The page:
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South Dakota Soybean Director Election Results
South Dakota Ag Connection - 01/11/2019

South Dakota soybean farmers were elected to serve on the South Dakota Soybean Association (SDSA) board of directors during the 2018 SDSA Annual Meeting following 14th Annual AgOutlook Conference and Trade Show.

"Our team is eager to work for South Dakota's soybean growers. There is a lot we want to help accomplish -- pass a farm bill and open up trade again," says Jeff Thompson, a Colton farmer elected to serve as SDSA president.

SDSA is governed by a board of volunteer farmer-leaders who are elected by members of SDSA. The board includes directors from seven districts, plus three at-large directors.

"Because, like our members, we are soybean farmers, we understand the challenges and opportunities of the members and industry we serve," Thompson says. "I have confidence in our team and our new director, Jerry Schmitz. Jerry has a long background with the organization."

SDSA members elected the following South Dakota soybean farmers:

District 2: Jon Schaeffer, Viborg (re-elected)

District 3: Jeff Thompson, Colton (re-elected)

District 4: Chad Schooley, Castlewood

District 6: Arne Harstad, Wilmot

At Large: Kevin Deinert, Mount Vernon (former DuPont Young Leader)

At Large: Josh Kayser, Emery (former DuPont Young Leader)

At Large: Jordan Scott, Valley Springs (former DuPont Young Leader)

"I think it says a lot about the SDSA board and the organization's mission, that three of the Young Leaders decided to run for at-large director positions," Thompson says. "As the name suggests, these are the next generation of farmers and leaders."

The board held officer elections. Jeff Thompson was elected to serve as president, Josh Kayser, was elected to serve as first vice president; Geddes farmer, Derrick Scott, District 5, was elected to serve as second vice president; Frankfort farmer, Jamie Johnson, District 7, was elected to serve as secretary and Jon Schaeffer, was elected to serve as treasurer.

SDSA also welcomes Corteva Young Leaders, Brent and Mollie Greenway. As Corteva Young Leaders, the Greenways will serve a one-year term on the board. At the end of the first year, the couple may choose to serve two more years.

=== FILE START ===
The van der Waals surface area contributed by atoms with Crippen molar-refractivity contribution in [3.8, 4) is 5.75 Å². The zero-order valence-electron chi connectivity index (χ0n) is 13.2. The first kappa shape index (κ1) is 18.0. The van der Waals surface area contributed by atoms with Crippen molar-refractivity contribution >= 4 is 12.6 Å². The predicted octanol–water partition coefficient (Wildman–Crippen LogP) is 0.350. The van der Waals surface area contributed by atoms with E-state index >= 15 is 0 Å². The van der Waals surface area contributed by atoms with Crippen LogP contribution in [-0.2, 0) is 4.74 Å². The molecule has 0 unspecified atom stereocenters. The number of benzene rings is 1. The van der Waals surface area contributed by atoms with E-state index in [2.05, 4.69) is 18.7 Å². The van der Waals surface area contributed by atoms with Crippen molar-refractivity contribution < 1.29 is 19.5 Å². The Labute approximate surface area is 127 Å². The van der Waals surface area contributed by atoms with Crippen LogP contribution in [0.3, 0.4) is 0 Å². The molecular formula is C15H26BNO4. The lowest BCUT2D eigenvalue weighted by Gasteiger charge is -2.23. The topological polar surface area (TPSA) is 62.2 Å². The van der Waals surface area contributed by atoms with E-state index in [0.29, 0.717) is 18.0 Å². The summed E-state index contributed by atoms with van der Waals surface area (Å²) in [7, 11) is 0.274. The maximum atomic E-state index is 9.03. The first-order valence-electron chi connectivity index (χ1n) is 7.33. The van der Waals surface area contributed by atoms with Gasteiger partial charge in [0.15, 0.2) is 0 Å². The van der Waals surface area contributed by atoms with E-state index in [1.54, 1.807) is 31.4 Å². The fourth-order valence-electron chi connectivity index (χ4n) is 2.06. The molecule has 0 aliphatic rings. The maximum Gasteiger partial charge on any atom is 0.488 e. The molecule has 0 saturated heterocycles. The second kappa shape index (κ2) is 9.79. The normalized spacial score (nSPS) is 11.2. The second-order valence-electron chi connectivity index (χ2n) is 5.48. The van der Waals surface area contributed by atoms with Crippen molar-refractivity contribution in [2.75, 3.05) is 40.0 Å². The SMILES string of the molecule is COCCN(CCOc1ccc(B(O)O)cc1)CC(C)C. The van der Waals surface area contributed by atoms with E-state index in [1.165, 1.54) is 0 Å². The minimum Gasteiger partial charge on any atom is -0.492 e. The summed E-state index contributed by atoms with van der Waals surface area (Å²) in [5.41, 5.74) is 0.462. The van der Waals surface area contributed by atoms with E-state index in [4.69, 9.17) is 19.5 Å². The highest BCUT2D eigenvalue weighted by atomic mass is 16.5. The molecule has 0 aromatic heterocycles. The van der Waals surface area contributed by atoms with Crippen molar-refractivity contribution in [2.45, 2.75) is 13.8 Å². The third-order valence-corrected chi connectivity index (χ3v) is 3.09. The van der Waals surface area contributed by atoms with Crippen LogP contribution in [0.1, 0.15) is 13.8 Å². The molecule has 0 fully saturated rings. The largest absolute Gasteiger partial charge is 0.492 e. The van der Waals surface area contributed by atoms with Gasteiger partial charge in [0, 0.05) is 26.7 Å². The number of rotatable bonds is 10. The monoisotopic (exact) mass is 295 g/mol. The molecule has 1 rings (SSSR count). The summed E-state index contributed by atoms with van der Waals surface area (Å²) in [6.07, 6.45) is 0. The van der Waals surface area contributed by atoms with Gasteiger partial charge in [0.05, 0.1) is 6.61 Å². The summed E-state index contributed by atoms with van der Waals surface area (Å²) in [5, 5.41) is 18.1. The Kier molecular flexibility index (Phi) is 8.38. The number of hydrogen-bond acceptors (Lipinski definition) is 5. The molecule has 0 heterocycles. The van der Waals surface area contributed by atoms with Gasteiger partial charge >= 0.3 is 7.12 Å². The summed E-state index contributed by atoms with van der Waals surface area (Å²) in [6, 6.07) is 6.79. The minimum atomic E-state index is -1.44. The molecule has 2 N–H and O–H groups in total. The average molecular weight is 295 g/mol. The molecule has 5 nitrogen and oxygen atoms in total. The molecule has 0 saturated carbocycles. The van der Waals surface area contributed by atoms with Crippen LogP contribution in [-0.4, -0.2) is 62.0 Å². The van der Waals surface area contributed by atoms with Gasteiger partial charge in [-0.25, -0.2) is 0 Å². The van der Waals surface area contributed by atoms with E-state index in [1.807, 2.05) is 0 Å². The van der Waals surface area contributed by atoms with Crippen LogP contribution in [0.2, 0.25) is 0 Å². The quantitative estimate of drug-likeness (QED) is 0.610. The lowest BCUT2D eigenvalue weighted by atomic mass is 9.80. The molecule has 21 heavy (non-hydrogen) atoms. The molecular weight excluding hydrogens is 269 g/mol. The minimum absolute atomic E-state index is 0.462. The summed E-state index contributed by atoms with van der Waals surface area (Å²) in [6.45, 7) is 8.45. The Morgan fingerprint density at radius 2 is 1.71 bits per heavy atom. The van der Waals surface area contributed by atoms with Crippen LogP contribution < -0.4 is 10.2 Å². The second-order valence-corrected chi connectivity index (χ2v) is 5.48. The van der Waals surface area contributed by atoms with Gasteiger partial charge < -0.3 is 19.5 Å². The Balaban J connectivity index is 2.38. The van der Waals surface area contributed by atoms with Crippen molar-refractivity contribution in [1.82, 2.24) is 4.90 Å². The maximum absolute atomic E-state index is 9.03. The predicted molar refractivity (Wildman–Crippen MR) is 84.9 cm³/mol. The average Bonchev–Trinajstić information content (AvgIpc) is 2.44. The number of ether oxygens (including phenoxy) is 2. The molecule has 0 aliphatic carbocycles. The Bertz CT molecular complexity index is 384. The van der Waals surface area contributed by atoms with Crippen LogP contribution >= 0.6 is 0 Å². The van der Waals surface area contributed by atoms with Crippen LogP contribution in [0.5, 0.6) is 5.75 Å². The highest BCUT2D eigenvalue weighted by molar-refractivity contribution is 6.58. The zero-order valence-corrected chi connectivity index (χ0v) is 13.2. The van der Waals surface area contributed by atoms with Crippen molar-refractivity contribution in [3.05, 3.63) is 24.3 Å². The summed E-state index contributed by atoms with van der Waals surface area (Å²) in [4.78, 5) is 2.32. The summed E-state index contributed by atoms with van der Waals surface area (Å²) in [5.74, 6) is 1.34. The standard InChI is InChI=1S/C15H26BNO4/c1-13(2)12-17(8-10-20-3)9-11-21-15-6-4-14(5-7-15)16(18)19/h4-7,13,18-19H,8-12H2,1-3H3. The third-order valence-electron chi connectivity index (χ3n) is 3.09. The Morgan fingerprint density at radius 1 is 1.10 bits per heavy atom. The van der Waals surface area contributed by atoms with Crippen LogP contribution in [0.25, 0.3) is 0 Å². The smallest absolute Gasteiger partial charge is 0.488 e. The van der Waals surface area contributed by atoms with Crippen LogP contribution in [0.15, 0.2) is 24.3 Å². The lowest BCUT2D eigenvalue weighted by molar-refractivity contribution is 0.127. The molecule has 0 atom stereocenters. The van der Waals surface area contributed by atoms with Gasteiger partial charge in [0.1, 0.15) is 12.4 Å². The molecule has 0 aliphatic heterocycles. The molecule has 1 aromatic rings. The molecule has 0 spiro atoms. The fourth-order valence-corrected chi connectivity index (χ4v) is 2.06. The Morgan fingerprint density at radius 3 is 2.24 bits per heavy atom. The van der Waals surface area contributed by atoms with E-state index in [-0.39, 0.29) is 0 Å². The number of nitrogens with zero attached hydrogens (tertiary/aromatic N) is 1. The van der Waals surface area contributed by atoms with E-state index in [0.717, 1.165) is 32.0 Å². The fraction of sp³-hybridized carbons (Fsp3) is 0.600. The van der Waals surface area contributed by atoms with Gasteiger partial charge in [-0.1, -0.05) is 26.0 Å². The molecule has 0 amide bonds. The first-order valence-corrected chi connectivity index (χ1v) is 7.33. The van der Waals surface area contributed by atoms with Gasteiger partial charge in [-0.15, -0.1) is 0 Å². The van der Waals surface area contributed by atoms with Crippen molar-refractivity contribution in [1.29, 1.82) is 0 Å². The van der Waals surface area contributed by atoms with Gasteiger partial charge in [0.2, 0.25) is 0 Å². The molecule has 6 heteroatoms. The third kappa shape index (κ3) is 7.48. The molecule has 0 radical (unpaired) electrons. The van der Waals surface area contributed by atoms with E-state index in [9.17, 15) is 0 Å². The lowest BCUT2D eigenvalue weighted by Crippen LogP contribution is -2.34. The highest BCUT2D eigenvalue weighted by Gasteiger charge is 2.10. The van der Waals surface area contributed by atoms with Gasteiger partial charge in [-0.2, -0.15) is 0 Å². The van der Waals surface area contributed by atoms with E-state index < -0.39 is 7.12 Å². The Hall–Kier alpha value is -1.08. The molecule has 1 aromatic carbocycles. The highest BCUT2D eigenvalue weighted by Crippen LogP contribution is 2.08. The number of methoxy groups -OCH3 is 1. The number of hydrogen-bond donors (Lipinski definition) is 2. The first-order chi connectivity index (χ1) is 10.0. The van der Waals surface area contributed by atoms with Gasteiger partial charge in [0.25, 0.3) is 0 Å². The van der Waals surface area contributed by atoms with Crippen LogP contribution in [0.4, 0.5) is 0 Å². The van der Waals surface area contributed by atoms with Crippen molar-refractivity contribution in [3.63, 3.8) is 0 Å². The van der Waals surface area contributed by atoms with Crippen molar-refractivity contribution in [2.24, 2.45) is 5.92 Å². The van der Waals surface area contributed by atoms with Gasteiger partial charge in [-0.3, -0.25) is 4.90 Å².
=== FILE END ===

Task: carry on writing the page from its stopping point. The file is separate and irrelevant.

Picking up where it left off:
In order to be on the ballot, all board candidates met the following requirements:

- Directors must become a member of SDSA to hold a board seat.

- Directors must live in a county from the district he or she is representing.

- Directors must produce and market a minimum of 250 bushels of soybeans on an annual basis.

This will be the first term for Schooley and Harstad to serve on the SDSA board of directors. And, this is the first term for former DuPont Young Leaders Deinert, Kayser and Scott, to serve in an official board capacity.

Hamlin County farmer Schooley began farming with his dad at a young age. Today, he farms with his wife, Heidi, and hopes to one day farm with their children. Along with soybeans, Schooley raises corn, oats, wheat, rye and operates a cow/calf herd and feedlot.

"I'm eager to serve soybean growers because I want to be actively involved in policy to develop new markets and support innovative production practices," Schooley says.

Eleven years ago, Harstad and his wife, Becky, began farming in Roberts County -- a community neither of them grew up in. Today, along with soybeans, they raise corn and spring wheat. Along with farming, he operates an agronomic consulting business.

"As the FFA Creed states, "I believe in the future of agriculture..." Our participation in guiding agriculture policy sets the precedent for not only this generation of farmers, but the next,'" Harstad says. "International trade is my top concern. I will also promote growth in livestock production within our state, which boosts domestic demand for soybeans."

Farming with his dad and two brothers, Hanson County farmer Kayser raises corn and soybeans and operates a contract swine nursery. He decided to run for a board position because of the experience he gained serving as a DuPont Young Leader.

"Consumer outreach is an area we need to continue to pursue so the public is aware of the positive role South Dakota's farmers play in conservation efforts throughout the state," Kayser says. "Increased market access for our farmers and development of animal feeding throughout the state are two areas I also want to focus on."

Advocacy for the soybean industry as a South Dakota's Hungry for Truth representative, motivated Davison County farmer Deinert to take what he learned as a DuPont Young Leader and run for a board position. Along with soybeans, Deinert raises corn, alfalfa and oats and operates a cow/calf herd and feedlot with his dad and brother near Mount Vernon.

"We need to advocate for completing a farm bill that contains expanded MAP and FMD funding, to aid the soybean industry in expanding our markets," Deinert says.

Minnehaha County farmer Scott raises corn and soybeans with his dad near Valley Springs. Serving as a DuPont Young Leader, Scott says he had the opportunity to see firsthand the impact SDSA has on state and national government, on behalf of soybean farmers.

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